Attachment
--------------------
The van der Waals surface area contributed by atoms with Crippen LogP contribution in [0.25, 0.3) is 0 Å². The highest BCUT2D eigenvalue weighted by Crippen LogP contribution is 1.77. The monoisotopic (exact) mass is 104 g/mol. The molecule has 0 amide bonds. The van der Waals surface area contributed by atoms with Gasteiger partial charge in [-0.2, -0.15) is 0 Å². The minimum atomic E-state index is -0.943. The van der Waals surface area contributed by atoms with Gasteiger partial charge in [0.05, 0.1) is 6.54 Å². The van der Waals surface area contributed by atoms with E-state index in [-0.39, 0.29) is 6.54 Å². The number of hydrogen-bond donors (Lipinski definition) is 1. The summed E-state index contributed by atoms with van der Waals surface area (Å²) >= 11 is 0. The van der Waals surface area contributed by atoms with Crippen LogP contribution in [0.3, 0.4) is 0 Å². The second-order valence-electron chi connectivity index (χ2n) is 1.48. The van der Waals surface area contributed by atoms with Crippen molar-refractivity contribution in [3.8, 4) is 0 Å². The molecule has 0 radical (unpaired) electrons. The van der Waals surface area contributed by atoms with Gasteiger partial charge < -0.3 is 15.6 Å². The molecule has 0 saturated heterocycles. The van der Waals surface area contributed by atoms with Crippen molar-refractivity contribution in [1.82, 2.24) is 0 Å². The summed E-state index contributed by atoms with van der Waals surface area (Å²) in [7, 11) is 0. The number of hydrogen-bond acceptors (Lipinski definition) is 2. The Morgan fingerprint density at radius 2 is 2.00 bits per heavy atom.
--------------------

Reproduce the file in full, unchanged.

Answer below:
The van der Waals surface area contributed by atoms with Crippen LogP contribution in [0.25, 0.3) is 0 Å². The highest BCUT2D eigenvalue weighted by Crippen LogP contribution is 1.77. The monoisotopic (exact) mass is 104 g/mol. The molecule has 0 amide bonds. The van der Waals surface area contributed by atoms with Gasteiger partial charge in [-0.2, -0.15) is 0 Å². The minimum atomic E-state index is -0.943. The van der Waals surface area contributed by atoms with Gasteiger partial charge in [0.05, 0.1) is 6.54 Å². The van der Waals surface area contributed by atoms with E-state index in [-0.39, 0.29) is 6.54 Å². The number of hydrogen-bond donors (Lipinski definition) is 1. The summed E-state index contributed by atoms with van der Waals surface area (Å²) >= 11 is 0. The van der Waals surface area contributed by atoms with Crippen LogP contribution in [0.3, 0.4) is 0 Å². The second-order valence-electron chi connectivity index (χ2n) is 1.48. The van der Waals surface area contributed by atoms with Crippen molar-refractivity contribution in [3.8, 4) is 0 Å². The molecule has 0 radical (unpaired) electrons. The van der Waals surface area contributed by atoms with Gasteiger partial charge < -0.3 is 15.6 Å². The molecule has 0 saturated heterocycles. The van der Waals surface area contributed by atoms with Crippen molar-refractivity contribution in [1.82, 2.24) is 0 Å². The summed E-state index contributed by atoms with van der Waals surface area (Å²) in [7, 11) is 0. The number of hydrogen-bond acceptors (Lipinski definition) is 2. The Morgan fingerprint density at radius 2 is 2.00 bits per heavy atom.